PROCEEDINGS AND DEBATES OF THE 112th CONGRESS, 2nd SESSION
Washington, Thursday, December 20, 2012
HON. BENJAMIN L. CARDIN
Thursday, December 20, 2012
Mr. CARDIN. Mr. President, as the Senate chair of the Helsinki Commission, I have a longstanding interest in Central Europe. For many years the Helsinki Commission was one of the loudest and clearest voices to speak on behalf of those oppressed by communism and to call for democracy, human rights, and freedom from Soviet oppression. It has been a great triumph and joy to see the peoples of this region free from dictatorship.
Over the past two decades I have been profoundly heartened as newly freed countries of Central Europe have joined the United States and NATO and have become our partners in advocating for human rights and democracy around the globe. Leadership on those issues may be especially important now as some countries in the Middle East undertake transition, the outcome of which is far from certain. Even in Europe, in the western Balkans, there is a crying need for exemplary leadership, not backsliding.
Americans know from our own history that maintaining democracy and promoting human rights are never jobs that are finished. As my friend and former colleague Tom Lantos said, ``The veneer of civilization is paper thin. We are its guardians, and we can never rest.''
For some time I have been concerned about the trajectory of developments in Hungary, where the scope and nature of systemic changes introduced after April 2010 have been the focus of considerable international attention.
At the end of November, Hungary was back in the headlines when Marton Gyongyosi, a member of the notorious extremist party Jobbik and also vice chairman of the Parliament's Foreign Affairs Committee, suggested that Hungarian Jews are a threat to Hungary's national security and those in government and Parliament should be registered. The ink was barely dry on letters protesting those comments when another Hungarian member of Parliament, Balazs Lenhardt, participated in a public demonstration last week where he burned an Israeli flag.
The fact is that these are only the latest extremist scandals to erupt in Budapest over the course of this year. In April, for example, just before Passover, a Jobbik MP gave a speech in Parliament weaving together subtle anti-Roma propaganda with overt anti-Semitism blood libel. After that, Jobbik was in the news when it was reported that one of its members in Parliament had requested and received certification from a DNA testing company that his or her blood was free of Jewish or Romani ancestry.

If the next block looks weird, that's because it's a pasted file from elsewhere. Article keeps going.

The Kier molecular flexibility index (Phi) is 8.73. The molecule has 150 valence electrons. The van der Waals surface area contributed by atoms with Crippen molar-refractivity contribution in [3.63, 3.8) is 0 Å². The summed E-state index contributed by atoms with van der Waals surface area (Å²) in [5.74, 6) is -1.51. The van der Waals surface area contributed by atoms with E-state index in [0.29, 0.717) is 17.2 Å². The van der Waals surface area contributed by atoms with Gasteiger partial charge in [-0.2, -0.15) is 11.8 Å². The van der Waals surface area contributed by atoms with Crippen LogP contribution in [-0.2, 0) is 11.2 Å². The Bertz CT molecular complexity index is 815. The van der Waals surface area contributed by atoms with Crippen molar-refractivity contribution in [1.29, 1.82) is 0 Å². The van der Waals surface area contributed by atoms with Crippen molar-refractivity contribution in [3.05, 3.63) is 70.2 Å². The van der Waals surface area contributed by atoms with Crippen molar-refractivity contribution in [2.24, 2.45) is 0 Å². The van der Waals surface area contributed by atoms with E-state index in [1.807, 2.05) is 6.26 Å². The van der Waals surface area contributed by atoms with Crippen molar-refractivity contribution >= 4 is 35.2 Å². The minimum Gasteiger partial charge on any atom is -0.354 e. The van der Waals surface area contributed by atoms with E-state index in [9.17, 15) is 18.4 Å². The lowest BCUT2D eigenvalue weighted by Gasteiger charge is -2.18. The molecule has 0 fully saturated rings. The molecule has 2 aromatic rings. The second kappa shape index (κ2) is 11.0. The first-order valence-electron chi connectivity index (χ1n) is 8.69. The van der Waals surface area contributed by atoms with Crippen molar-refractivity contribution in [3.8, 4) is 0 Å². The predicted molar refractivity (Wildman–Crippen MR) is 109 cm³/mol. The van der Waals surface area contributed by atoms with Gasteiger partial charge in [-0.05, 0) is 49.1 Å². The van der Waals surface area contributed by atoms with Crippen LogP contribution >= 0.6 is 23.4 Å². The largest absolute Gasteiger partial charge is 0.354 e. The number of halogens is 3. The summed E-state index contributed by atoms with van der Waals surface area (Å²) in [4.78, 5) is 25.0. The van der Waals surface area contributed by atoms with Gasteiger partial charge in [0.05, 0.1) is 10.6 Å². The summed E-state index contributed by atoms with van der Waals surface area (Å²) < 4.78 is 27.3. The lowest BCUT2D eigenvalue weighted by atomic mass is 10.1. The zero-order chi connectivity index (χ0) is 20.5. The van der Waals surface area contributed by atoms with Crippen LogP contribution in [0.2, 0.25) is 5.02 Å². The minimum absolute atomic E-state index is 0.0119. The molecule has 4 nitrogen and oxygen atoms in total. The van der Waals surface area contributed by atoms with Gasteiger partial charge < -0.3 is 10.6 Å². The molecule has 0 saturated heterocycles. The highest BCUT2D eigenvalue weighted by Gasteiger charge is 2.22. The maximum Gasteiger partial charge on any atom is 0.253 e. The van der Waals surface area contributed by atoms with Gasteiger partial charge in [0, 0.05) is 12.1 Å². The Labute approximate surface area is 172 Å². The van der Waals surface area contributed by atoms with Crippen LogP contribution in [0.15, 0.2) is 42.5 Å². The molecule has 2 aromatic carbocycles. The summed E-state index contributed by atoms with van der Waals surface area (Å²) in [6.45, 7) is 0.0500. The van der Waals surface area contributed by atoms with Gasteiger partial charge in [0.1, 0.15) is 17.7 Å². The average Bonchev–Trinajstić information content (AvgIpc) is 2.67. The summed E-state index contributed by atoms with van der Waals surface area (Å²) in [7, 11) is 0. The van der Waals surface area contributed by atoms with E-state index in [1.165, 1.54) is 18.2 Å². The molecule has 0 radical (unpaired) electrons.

At issue in the face of these anti-Semitic and racist phenomena is the sufficiency of the Hungarian Government's response and its role in ensuring respect for human rights and the rule of law. And the government's response has been, to say the least, wanting.
First, it has been a hallmark of this government to focus on blood identity through the extension of Hungarian citizenship on a purely ethnic basis. The same Hungarian officials have played fast and loose with questions relating to its wartime responsibilities, prompting the U.S. Holocaust Memorial Museum to issue a public statement of concern regarding the rehabilitation of fascist ideologues and political leaders from World War II.
I am perhaps most alarmed by the government's failure to stand against the organized threats from Jobbik. For example, in late August a mob estimated at 1,000 people terrorized a Roma neighborhood in Devecser, taunting the Romani families to come out and face the crowd. There were reportedly three members of Parliament from the Jobbik party participating in that mob, and some people were filmed throwing bricks or stones at the Romani homes. The failure to investigate, let alone condemn such acts of intimidation, makes Prime Minister Orban's recent pledge to protect ``his compatriots'' ring hollow.
Of course, all this takes place in the context of fundamental questions about democracy itself in Hungary.
What are we to make of democracy in Hungary when more than 360 religious organizations are stripped of their registration overnight and when all faiths must now depend on the politicized decision-making of the Parliament to receive the rights that come with registration?
What are we to make of the fact that even after the European Commission and Hungary's own Constitutional Court have ruled against the mass dismissal of judges in Hungary's court-packing scheme, there is still no remedy for any of the dismissed judges?
What is the status of media freedom in Hungary, let alone the fight against anti-Semitism, if a journalist who writes about anti-Semitism faces possible sanction before the courts for doing so?
What are we to make of Hungary's new election framework, which includes many troubling provisions, including a prohibition on campaign ads on commercial radio and TV, onerous new voter registration provisions, and limits on local election committees, which oversee elections?
I find it hard to imagine that Jews, Roma, and other minorities will be safe if freedom of the media and religion, the rule of law, the independence of the Judiciary, and the checks and balances essential for democracy are not also safeguarded. With that in mind, I will continue to follow the overall trends in Hungary and the implications for the region as a whole.